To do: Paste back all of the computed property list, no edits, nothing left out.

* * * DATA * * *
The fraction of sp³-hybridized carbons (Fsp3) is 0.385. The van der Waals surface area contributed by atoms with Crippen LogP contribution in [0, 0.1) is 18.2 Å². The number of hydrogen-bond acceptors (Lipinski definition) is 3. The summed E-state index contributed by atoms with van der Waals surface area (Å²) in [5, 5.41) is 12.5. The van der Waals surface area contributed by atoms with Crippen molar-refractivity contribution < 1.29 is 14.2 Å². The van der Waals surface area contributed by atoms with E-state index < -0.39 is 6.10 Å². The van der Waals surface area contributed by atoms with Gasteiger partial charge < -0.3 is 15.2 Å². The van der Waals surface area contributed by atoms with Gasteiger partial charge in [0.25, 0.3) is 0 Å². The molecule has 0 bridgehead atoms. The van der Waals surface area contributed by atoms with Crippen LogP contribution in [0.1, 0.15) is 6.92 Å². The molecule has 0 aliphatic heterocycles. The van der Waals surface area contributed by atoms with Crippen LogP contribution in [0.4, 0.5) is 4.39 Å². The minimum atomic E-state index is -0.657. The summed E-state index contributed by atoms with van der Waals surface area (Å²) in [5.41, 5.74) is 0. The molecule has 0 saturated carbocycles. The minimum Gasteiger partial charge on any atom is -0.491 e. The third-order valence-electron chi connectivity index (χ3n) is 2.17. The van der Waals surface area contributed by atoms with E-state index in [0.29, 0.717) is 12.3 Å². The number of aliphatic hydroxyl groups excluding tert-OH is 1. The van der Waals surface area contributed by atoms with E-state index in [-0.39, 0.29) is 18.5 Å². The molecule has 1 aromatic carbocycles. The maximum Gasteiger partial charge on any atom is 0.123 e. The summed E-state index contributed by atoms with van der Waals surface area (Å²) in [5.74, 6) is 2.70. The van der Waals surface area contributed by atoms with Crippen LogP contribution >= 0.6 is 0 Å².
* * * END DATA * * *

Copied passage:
The fraction of sp³-hybridized carbons (Fsp3) is 0.385. The van der Waals surface area contributed by atoms with Crippen LogP contribution in [0, 0.1) is 18.2 Å². The number of hydrogen-bond acceptors (Lipinski definition) is 3. The summed E-state index contributed by atoms with van der Waals surface area (Å²) in [5, 5.41) is 12.5. The van der Waals surface area contributed by atoms with Crippen molar-refractivity contribution < 1.29 is 14.2 Å². The van der Waals surface area contributed by atoms with E-state index < -0.39 is 6.10 Å². The van der Waals surface area contributed by atoms with Gasteiger partial charge < -0.3 is 15.2 Å². The van der Waals surface area contributed by atoms with Gasteiger partial charge in [0.25, 0.3) is 0 Å². The molecule has 0 bridgehead atoms. The van der Waals surface area contributed by atoms with Crippen LogP contribution in [0.1, 0.15) is 6.92 Å². The molecule has 0 aliphatic heterocycles. The van der Waals surface area contributed by atoms with Crippen LogP contribution in [0.4, 0.5) is 4.39 Å². The minimum atomic E-state index is -0.657. The summed E-state index contributed by atoms with van der Waals surface area (Å²) in [5.41, 5.74) is 0. The molecule has 0 saturated carbocycles. The minimum Gasteiger partial charge on any atom is -0.491 e. The third-order valence-electron chi connectivity index (χ3n) is 2.17. The van der Waals surface area contributed by atoms with E-state index in [0.29, 0.717) is 12.3 Å². The number of aliphatic hydroxyl groups excluding tert-OH is 1. The van der Waals surface area contributed by atoms with E-state index in [-0.39, 0.29) is 18.5 Å². The molecule has 1 aromatic carbocycles. The maximum Gasteiger partial charge on any atom is 0.123 e. The summed E-state index contributed by atoms with van der Waals surface area (Å²) in [5.74, 6) is 2.70. The van der Waals surface area contributed by atoms with Crippen LogP contribution >= 0.6 is 0 Å².